Although considerable savings in fuel consumption can be achieved by reducing aerodynamic drag, the efficiency of the device described in the above-mentioned Hersh U.S. Pat. No. 4,021,069 is not as great as may be desired.
It has now been found that an improved degree of aerodynamic drag reduction can be obtained using an air-deflecting shield which is mounted on the front of the cargo-carrying compartment of the road vehicle and which has a front surface contour which is in the form of a series of semi-ellipses extending in the horizontal plane, the ellipses having one axis extending longitudinally of the vehicle and the other axis extending transversely over the vehicle, and the longitudinal axis of successive ellipses diminishing toward the upper rear edge of the device, so that the vertical profile of the device conforms substantially to a segment of a further ellipse extending in the vertical median plane of the device.
One example of a preferred embodiment of a device according to the invention is illustrated in the accompanying drawings.
In the accompanying drawings:
FIG. 1 is a perspective view of a propped trailer body equipped with an aerodynamic drag-reducing shield in accordance with the invention on its front surface;
FIG. 2 shows a plan view of the shield;
FIG. 3 is a side elevation thereof;
FIG. 4 is a plan view illustrating schematically the flow of air around the front surface of the shield device; and
FIG. 5 is a graph plotting the coefficient of drag against the angle of yaw of the incident air stream for various drag-reducing devices.
The principles of construction of the air-deflecting shields of the present invention are adaptable for use with shields intended to be mounted on the truck boxes of straight truck bodies, where the truck box is mounted immediately behind and on the same chassis as the driver's cab, as well as on the front surfaces of trailers of tractor-trailer combinations, whether of the cab-over-engine type or of the more conventional type in which the engine is mounted forwardly of the driver's cab. The example illustrated in the accompanying drawings illustrates an air-deflecting shield intended for mounting on the front surface of a trailer of a tractor-trailer combination but with minor modifications, discussed in more detail later, the same advantageous air-deflecting form of profile may be employed for mounting on the front of a straight truck box.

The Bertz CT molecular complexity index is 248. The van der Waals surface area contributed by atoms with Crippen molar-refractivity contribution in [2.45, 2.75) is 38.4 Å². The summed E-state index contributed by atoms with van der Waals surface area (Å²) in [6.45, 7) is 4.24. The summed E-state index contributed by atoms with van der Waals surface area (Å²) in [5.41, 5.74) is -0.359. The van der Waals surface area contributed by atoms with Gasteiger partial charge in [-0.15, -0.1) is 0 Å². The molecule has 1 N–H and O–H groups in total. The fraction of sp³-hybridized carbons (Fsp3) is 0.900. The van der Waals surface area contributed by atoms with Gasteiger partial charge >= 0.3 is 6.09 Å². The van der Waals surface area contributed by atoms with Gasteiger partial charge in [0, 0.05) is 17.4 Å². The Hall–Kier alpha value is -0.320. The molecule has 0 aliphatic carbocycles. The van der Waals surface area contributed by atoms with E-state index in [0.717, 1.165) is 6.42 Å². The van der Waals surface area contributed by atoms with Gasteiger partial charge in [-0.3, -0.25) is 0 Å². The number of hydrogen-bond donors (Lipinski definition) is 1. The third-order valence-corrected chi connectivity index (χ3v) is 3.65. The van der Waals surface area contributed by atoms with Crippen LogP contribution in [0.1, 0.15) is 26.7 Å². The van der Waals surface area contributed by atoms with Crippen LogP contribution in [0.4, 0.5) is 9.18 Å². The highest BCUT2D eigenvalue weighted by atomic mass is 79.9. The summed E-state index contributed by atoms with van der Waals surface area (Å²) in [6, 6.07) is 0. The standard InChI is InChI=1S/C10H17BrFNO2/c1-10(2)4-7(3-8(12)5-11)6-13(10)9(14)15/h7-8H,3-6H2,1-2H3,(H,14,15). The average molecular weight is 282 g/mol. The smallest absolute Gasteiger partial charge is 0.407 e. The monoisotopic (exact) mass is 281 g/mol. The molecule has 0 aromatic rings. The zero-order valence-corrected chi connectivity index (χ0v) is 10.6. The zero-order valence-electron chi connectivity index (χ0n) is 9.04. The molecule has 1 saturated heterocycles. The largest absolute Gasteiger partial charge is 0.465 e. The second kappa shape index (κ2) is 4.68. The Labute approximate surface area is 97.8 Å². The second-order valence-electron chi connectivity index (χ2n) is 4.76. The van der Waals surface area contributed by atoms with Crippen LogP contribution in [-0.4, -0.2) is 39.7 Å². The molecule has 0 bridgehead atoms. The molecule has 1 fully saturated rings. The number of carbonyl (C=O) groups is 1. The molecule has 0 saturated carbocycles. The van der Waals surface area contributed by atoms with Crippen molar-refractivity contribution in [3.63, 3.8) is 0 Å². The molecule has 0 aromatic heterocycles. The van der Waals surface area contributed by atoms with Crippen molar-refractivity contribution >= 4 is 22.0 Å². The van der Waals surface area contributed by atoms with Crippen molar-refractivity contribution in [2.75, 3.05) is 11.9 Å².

Referring to the drawings in more detail, a shield 10 is illustrated which advantageously may be molded as a lightweight hollow shell from material having the required strength properties, e.g. of glass fibre material.
As is best seen in FIG. 3, the shell consists of a lower portion 11 which is of uniform horizontal cross-section and an upper portion 12 which, viewed in profile, progressively curves towards the upper rear edge 13 of the shield.
Thus, the lower section 11 of the shield has a front surface which is defined by a constant elliptical section E1 having a major axis of length L1 equal to the width of the trailer body 14 on which the shield is mounted, and having a minor semi-axis of length L2, as shown in FIG. 3.
In the upper section 12, the front surface is defined by a plurality of semi-ellipses E2, E3, E4, etc. each of the same major axis length L1, but of progressively decreasing minor semi-axis length, L3, L4, L5, etc. as indicated in FIG. 3, the minor semi-axis length tending to zero towards the upper rear edge 13 of the shield. More specifically, the rate of decrease of the minor semi-axes L3, L4, L5, etc. is arranged so that the side profile of the shield, as seen in FIG. 3, conforms substantially to a segment of a further ellipse lying in the vertical median plane P--P, as indicated in FIG. 2. Thus, the curvature of the front surface of the shield when viewed in profile, from the constant cross-section lower part 11 towards the upper rear edge 13, conforms to a part-elliptical surface.
In the embodiment illustrated, the curved vertical profile does not form a complete quadrant of an ellipse, and the profile illustrated is generated on the basis of an ellipse having a semi-axis somewhat greater than the dimension L2. Merely by way of example, it can be mentioned that in the form illustrated, the vertical ellipse has a minor semi-axis of length about 1.042 L2, and a major semi-axis of length equal to about 1.389ŚL6, wherein L6 is the vertical distance between the upper end of the constant cross-section portion 11 and the upper edge 13 of the shield.